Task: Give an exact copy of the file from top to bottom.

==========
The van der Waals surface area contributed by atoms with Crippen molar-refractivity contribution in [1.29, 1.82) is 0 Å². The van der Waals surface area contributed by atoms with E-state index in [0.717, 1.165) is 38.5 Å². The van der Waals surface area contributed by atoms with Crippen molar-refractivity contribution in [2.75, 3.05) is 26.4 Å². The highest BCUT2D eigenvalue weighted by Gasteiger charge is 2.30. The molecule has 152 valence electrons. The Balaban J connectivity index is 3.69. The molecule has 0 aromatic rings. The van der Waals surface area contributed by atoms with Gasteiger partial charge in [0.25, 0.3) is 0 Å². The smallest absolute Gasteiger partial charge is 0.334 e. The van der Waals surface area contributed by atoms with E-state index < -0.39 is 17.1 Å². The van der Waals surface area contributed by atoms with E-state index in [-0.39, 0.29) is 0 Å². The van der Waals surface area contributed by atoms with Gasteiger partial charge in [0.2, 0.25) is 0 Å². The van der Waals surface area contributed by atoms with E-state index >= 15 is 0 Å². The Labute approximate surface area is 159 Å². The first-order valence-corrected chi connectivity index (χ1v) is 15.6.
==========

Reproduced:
The van der Waals surface area contributed by atoms with Crippen molar-refractivity contribution in [1.29, 1.82) is 0 Å². The van der Waals surface area contributed by atoms with E-state index in [0.717, 1.165) is 38.5 Å². The van der Waals surface area contributed by atoms with Crippen molar-refractivity contribution in [2.75, 3.05) is 26.4 Å². The highest BCUT2D eigenvalue weighted by Gasteiger charge is 2.30. The molecule has 152 valence electrons. The Balaban J connectivity index is 3.69. The molecule has 0 aromatic rings. The van der Waals surface area contributed by atoms with Gasteiger partial charge in [0.25, 0.3) is 0 Å². The smallest absolute Gasteiger partial charge is 0.334 e. The van der Waals surface area contributed by atoms with E-state index < -0.39 is 17.1 Å². The van der Waals surface area contributed by atoms with E-state index in [-0.39, 0.29) is 0 Å². The van der Waals surface area contributed by atoms with Gasteiger partial charge in [0.2, 0.25) is 0 Å². The van der Waals surface area contributed by atoms with E-state index >= 15 is 0 Å². The Labute approximate surface area is 159 Å². The first-order valence-corrected chi connectivity index (χ1v) is 15.6.